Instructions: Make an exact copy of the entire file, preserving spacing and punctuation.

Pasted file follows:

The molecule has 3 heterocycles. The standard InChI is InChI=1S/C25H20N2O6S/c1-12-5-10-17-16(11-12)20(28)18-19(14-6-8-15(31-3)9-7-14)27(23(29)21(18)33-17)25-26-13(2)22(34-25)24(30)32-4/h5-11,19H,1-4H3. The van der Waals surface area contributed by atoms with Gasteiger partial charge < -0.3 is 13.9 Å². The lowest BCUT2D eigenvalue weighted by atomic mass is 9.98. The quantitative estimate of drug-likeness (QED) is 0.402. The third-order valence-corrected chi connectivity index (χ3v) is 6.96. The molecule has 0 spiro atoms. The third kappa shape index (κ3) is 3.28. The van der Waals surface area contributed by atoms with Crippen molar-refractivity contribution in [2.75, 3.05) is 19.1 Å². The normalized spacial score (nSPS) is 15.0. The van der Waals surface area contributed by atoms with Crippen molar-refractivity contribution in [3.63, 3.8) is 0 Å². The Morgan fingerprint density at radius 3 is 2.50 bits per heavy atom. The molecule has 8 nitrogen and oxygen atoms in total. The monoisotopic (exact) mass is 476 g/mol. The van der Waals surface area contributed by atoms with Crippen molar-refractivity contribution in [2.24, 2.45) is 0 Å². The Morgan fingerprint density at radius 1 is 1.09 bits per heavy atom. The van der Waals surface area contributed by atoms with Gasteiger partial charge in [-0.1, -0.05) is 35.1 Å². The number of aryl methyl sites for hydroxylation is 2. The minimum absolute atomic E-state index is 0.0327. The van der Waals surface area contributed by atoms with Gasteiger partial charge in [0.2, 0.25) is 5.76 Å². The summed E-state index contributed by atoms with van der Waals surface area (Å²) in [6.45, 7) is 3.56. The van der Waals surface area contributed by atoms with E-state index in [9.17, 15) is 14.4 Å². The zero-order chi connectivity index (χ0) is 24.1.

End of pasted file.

The molecule has 3 heterocycles. The standard InChI is InChI=1S/C25H20N2O6S/c1-12-5-10-17-16(11-12)20(28)18-19(14-6-8-15(31-3)9-7-14)27(23(29)21(18)33-17)25-26-13(2)22(34-25)24(30)32-4/h5-11,19H,1-4H3. The van der Waals surface area contributed by atoms with Gasteiger partial charge < -0.3 is 13.9 Å². The lowest BCUT2D eigenvalue weighted by atomic mass is 9.98. The quantitative estimate of drug-likeness (QED) is 0.402. The third-order valence-corrected chi connectivity index (χ3v) is 6.96. The molecule has 0 spiro atoms. The third kappa shape index (κ3) is 3.28. The van der Waals surface area contributed by atoms with Crippen molar-refractivity contribution in [2.75, 3.05) is 19.1 Å². The normalized spacial score (nSPS) is 15.0. The van der Waals surface area contributed by atoms with Crippen molar-refractivity contribution in [3.63, 3.8) is 0 Å². The Morgan fingerprint density at radius 3 is 2.50 bits per heavy atom. The molecule has 8 nitrogen and oxygen atoms in total. The monoisotopic (exact) mass is 476 g/mol. The van der Waals surface area contributed by atoms with Crippen molar-refractivity contribution in [2.24, 2.45) is 0 Å². The Morgan fingerprint density at radius 1 is 1.09 bits per heavy atom. The van der Waals surface area contributed by atoms with Gasteiger partial charge in [-0.1, -0.05) is 35.1 Å². The number of aryl methyl sites for hydroxylation is 2. The minimum absolute atomic E-state index is 0.0327. The van der Waals surface area contributed by atoms with Gasteiger partial charge in [0.2, 0.25) is 5.76 Å². The summed E-state index contributed by atoms with van der Waals surface area (Å²) in [6.45, 7) is 3.56. The van der Waals surface area contributed by atoms with E-state index in [9.17, 15) is 14.4 Å². The zero-order chi connectivity index (χ0) is 24.1.